A community is reeling a day after an alleged gunman targeted the local Capital Gazette newspaper in Maryland and gunned down five unsuspecting employees. The detective wrote the paper didn't want to press charges for fear of "putting a stick in a beehive".
That was one of several details to emerge in a news conference on Thursday's shooting.
He confirmed Ramos, who has declined to cooperate with investigators and stood silent as he appeared in court via videolink on Friday, was identified using facial recognition technology.
"Today, we are speechless", the page said.
"Our court reporter had written about a case he had in which he was a defendant in a stalking case and he was, Jarrod was, quite upset with the story and he really created a webpage that allowed him to vent and express his frustration and his anger towards me, the reporter and the newspaper", Marquardt said. "I don't know why, but flight won".
Ramos has not cooperated with authorities, police said. In an interview on Friday, he said, "Yesterday was not a fun day".
New England Patriots coach Bill Belichick, who grew up in Annapolis and returns whenever possible, offered his condolences to the victims of Thursday's shootings at the Capital Gazette. In Maryland, shotgun sales are not regulated by state law and only require filling out a federal form and passing the FBI's National Instant Criminal Background Check System. To then walk over the bodies of those people who were shot for something they had nothing to do with, it is probably something I'll never be able to walk away from.
Police have carried out searches of Ramos' apartment and auto.
Quietly clutching candles or hoisting #AnnapolisStrong signs, more than 1,000 people streamed through Maryland's capital. He has on multiple occasions branded the media as "the enemy of the people".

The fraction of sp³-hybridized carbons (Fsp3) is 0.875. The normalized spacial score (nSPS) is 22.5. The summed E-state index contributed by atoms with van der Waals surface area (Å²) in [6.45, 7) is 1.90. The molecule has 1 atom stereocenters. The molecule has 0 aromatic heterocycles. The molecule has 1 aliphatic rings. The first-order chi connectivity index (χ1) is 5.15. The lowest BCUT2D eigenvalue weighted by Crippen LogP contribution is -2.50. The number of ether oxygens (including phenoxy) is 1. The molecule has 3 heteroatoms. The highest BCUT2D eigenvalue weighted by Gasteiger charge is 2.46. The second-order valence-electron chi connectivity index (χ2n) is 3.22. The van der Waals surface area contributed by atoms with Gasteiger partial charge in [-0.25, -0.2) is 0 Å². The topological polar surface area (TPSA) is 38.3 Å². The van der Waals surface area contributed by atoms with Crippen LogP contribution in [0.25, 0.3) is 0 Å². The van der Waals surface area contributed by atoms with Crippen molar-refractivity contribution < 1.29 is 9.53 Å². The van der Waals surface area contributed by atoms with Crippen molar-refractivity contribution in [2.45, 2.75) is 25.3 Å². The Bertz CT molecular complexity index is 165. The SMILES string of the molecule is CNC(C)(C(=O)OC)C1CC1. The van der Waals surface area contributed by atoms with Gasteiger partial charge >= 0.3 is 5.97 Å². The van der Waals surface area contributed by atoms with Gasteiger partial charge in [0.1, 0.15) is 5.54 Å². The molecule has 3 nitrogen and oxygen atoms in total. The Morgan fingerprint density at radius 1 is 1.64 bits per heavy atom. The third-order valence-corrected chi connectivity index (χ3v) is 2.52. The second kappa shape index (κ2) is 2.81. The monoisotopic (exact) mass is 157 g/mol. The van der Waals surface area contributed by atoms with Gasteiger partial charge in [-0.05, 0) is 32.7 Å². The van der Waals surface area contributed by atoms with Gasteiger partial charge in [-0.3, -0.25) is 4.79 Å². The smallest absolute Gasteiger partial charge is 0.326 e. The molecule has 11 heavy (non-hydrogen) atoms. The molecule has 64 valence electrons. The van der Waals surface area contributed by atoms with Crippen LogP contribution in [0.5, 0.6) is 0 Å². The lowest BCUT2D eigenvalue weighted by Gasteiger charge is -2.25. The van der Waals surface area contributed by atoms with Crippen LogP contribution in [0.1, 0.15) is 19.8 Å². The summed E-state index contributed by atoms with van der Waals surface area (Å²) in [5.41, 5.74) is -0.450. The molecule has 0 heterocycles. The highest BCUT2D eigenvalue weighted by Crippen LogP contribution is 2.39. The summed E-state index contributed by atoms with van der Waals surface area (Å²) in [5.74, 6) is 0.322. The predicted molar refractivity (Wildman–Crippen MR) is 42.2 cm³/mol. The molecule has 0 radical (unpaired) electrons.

Ramos had filed a defamation lawsuit against the paper in 2012 after it ran an article about him pleading guilty to harassing a woman.
Jarrod Ramos, the suspect, was ordered held without bail.
The city of Annapolis announced a vigil for the victims Friday night at a public square near the State House.
Maryland governor Larry Hogan said on Twitter he was "absolutely devastated" and was in contact with authorities. Wes Adams made the statements during a court hearing Friday morning. He added, "journalism is a noble profession upon which our democracy depends, and we will fight to defend it". In a quiet town where the incoming class of the U.S. Naval Academy just arrived this week and residents take pride in a rich colonial legacy, the shooting at The Capital that claimed five lives opens a new chapter in its long history. Through their grief, they worked alongside reporters from the Baltimore Sun, which owns the newspaper.
"I've heard that President Trump sent his prayers".
"There was a fear that doing so would exasperate an already flammable situation", he said. "My government will not rest until we have done everything in our power to reduce violent crime and to protect innocent life".